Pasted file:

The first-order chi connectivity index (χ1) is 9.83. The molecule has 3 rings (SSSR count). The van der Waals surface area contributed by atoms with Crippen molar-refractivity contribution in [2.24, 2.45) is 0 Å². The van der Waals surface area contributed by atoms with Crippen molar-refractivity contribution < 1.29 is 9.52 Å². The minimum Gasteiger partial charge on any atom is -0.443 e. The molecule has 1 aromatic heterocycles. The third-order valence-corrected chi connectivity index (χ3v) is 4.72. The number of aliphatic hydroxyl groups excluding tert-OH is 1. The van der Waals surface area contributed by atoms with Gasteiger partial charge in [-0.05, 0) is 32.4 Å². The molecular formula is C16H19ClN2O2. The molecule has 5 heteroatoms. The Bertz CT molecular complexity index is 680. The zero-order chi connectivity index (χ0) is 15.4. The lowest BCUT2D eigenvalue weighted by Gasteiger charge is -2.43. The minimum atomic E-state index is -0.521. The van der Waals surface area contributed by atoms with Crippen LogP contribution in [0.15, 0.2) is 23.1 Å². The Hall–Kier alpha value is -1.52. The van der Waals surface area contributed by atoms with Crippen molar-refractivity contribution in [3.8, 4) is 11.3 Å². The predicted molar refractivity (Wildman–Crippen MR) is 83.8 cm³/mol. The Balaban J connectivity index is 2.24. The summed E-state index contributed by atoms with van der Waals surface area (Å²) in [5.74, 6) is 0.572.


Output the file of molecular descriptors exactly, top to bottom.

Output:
The first-order chi connectivity index (χ1) is 9.83. The molecule has 3 rings (SSSR count). The van der Waals surface area contributed by atoms with Crippen molar-refractivity contribution in [2.24, 2.45) is 0 Å². The van der Waals surface area contributed by atoms with Crippen molar-refractivity contribution < 1.29 is 9.52 Å². The minimum Gasteiger partial charge on any atom is -0.443 e. The molecule has 1 aromatic heterocycles. The third-order valence-corrected chi connectivity index (χ3v) is 4.72. The number of aliphatic hydroxyl groups excluding tert-OH is 1. The van der Waals surface area contributed by atoms with Gasteiger partial charge in [-0.05, 0) is 32.4 Å². The molecular formula is C16H19ClN2O2. The molecule has 5 heteroatoms. The Bertz CT molecular complexity index is 680. The zero-order chi connectivity index (χ0) is 15.4. The lowest BCUT2D eigenvalue weighted by Gasteiger charge is -2.43. The minimum atomic E-state index is -0.521. The van der Waals surface area contributed by atoms with Crippen LogP contribution in [0.15, 0.2) is 23.1 Å². The Hall–Kier alpha value is -1.52. The van der Waals surface area contributed by atoms with Crippen molar-refractivity contribution in [3.8, 4) is 11.3 Å². The predicted molar refractivity (Wildman–Crippen MR) is 83.8 cm³/mol. The Balaban J connectivity index is 2.24. The summed E-state index contributed by atoms with van der Waals surface area (Å²) in [5.74, 6) is 0.572.